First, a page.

Digital identity vendor Paycasso has rebranded to Xydus. It also announced that 2021 saw sales soar by 6x, setting a new record. Those sales were led by a number of deals with large corporate clients.
Russell King, CEO, Xydus, commented: “Recent years have seen massive disruption to the working patterns and online behaviours of billions of consumers and employers, making Xydus more relevant than ever. A decade ago, faced with a digitally expanding world, we could not think of a much bigger challenge to address than core identity.
“It is this consistent focus in addressing the challenges in identity management which is now paying dividends for Xydus. This last year’s spectacular sales growth reflects how the need to solve identity issues for this expansive world is only going to grow.”
Blue Chip customers drive Xydus growth
Xydus has gathered an interesting list of blue-chip clients to help its growth. Among that list are PWC, EY, TransUnion, Equifax, Philip Morris International, Irish Life and the National Health Service.
The company claims that one driver for interest in its solution was hybrid working. As the pandemic hit, organisations struggled with a workforce that was suddenly remote. They found that verifying identity based on systems designed for an office was not enough. In addition, many staff were no longer using the solutions that the organisation provided. Instead, they were using more cloud-based solutions, which created other identity challenges.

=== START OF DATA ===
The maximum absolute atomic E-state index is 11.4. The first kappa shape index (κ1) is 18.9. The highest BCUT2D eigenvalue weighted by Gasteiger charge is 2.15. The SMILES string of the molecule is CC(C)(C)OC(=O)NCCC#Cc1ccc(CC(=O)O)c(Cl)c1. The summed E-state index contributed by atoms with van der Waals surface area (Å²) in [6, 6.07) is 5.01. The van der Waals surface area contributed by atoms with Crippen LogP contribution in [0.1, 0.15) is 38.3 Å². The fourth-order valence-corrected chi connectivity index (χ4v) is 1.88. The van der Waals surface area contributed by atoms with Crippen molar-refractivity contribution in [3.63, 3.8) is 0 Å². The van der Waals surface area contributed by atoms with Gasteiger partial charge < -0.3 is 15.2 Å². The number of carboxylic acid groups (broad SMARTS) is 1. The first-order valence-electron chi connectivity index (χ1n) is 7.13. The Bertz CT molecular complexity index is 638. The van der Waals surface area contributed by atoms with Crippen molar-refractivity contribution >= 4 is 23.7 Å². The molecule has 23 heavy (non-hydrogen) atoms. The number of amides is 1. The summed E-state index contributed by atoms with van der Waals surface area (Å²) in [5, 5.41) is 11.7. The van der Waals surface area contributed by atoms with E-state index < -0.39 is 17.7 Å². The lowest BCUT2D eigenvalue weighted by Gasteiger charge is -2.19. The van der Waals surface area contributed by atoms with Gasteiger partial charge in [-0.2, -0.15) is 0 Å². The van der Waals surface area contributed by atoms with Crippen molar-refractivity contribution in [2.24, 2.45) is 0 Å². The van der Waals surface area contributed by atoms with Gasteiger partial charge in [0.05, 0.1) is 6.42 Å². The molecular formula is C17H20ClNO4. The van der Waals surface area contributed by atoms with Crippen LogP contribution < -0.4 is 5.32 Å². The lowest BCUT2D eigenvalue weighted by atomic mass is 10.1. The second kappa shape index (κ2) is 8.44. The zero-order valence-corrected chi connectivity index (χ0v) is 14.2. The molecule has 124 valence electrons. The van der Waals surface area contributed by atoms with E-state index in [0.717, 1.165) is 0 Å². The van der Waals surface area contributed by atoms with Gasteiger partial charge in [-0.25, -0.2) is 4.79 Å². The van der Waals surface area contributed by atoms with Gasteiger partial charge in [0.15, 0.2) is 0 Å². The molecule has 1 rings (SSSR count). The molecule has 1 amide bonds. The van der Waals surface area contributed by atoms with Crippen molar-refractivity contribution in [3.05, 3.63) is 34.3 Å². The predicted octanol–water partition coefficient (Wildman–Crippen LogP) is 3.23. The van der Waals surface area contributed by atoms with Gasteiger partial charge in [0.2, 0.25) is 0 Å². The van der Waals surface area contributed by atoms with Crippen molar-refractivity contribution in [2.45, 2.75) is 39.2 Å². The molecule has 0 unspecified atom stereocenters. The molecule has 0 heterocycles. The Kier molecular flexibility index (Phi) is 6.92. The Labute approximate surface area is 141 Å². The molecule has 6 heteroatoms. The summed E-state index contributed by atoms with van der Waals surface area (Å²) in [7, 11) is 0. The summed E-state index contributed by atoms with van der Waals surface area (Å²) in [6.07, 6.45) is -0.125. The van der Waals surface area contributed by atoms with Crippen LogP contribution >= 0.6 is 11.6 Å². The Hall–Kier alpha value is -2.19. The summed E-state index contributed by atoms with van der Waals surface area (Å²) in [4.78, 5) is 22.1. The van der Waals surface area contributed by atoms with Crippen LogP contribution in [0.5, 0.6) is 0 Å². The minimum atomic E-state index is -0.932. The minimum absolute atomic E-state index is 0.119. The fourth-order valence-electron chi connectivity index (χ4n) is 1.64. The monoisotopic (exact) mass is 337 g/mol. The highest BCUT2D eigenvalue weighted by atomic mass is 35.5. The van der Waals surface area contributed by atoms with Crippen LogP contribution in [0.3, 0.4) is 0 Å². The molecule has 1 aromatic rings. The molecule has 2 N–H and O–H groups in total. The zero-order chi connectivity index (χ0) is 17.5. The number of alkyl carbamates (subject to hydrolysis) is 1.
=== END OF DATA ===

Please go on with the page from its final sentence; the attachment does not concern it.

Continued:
It wasn’t just employees that were challenged by the shift caused by the pandemic. Customers were doing more e-Commerce, which meant a review of authentication in the shopping channel.
How does Xydus Work?
Xydus claims to be a purely digital identity solution. It uses facial recognition and biometrics, such as fingerprints to identify individuals. It also uses machine learning and multi-layered encryption to validate those identities. The company claims, “Users are able to enrol and then reuse identities across an enterprise in seconds.”
What isn’t clear is how effective this is. Some UK banks have started to use facial recognition to validate payments. This comes after verifying the device and the users’ fingerprint on mobile devices. However, lighting and a change of background can still cause these systems to fail. This leaves users frustrated and raises questions about the technology.
Another challenge is that most identity solutions use a physical step as part of the onboarding. For example, passports or driver’s licences. Xydus doesn’t say how it gets around that level of physical security at the start of the process. Instead, it sees its onboarding process saving time for users and customers while saving the organisation time and money.
Enterprise Times: What does this mean?
There is a lot of effort going into creating digital identity solutions. The challenges are not insignificant. For example, making sure onboarding is as trustworthy as possible without relying on physical checks. There is then the challenge of end-user technology. Is it good enough in terms of cameras and biometric capture?
A more important challenge is keeping tokens and identity data secure at both the enterprise and the device used to verify the user. This requires encryption and agents. There is nothing on the Xydus website to show what platforms it supports and what devices it expects users to have access to.